The debate, however, is quietly allowing China to consolidate developing nations in economic opposition to the U.S.  China scored a win when its ally Sudan was elected chair of the Group of 77 bloc of developing countries.

Meanwhile, China is courting India via the warming debate.  India is typically a close ally of America economically and based on shared domestic issues, such as terrorism threats form Islamic extremists.  However, India has allied itself with China when it comes to the warming debate.  And it seems apparent that China is in firm control of the direction of BASIC.

The true test of the future of warming legislation will come late this year.  After a series of small summits, world leaders, including, presumably, U.S. President Barack Obama, will convene in Cancun Mexico this December to try to iron out a binding treaty.

The question becomes whether China is truly looking to cooperate and is merely trying to protect its own interests, or whether the growing economic giant is looking to use the debate to consolidate its political power in the developing nation sphere, at a time when its clashing with U.S. government and businesses.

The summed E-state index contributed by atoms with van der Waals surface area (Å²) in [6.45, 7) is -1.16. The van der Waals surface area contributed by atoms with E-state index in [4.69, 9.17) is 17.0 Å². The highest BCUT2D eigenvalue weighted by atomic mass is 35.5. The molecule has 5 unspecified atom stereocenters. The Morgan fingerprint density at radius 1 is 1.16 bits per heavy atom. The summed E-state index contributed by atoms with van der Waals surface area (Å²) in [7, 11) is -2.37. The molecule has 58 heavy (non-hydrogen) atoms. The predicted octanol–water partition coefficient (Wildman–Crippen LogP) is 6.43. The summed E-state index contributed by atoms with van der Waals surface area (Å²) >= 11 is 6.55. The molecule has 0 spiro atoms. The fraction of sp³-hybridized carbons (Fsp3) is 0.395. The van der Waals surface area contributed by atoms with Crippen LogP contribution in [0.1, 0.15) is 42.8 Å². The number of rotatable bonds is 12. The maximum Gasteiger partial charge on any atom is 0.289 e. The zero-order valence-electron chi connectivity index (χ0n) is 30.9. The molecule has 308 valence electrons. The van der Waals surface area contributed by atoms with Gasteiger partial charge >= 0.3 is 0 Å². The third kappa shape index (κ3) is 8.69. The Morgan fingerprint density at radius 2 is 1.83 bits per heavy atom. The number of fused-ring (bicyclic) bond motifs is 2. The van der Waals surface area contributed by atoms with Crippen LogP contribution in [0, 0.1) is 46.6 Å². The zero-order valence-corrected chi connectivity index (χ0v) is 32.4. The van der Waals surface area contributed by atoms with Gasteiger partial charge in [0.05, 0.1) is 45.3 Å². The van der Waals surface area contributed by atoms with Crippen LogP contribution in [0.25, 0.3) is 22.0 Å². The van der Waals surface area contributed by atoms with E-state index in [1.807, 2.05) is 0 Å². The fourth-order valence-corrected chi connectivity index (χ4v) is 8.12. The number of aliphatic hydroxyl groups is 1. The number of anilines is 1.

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At what cost.
By Exodite on 4/7/2010 6:07:26 AM , Rating: 2
I generally don't get involved in any form of climate debate at DT since these posts tend to bring out the frothing-at-the-mouth lunatics in force.

That said there's a question that's been on my mind for some time and since I'm in a grumpy mood today I thought it pertinent to bring it up.

Let's say, for the sake of the argument, that we're forced to choose between economic health and a controlled warming curve and choose the former.

Let's also assume that there would be different growth zones appearing, which is by no means certain as the full implications of a shifting climate is anything but trivial to predict.

How much of our the economic advantage of choosing the economy over the climate would be retained if we factor in the costs of moving global food production and accompanying workforces? If we add any other industry or population centers that for one reason or another would become unsustainable at their current locations?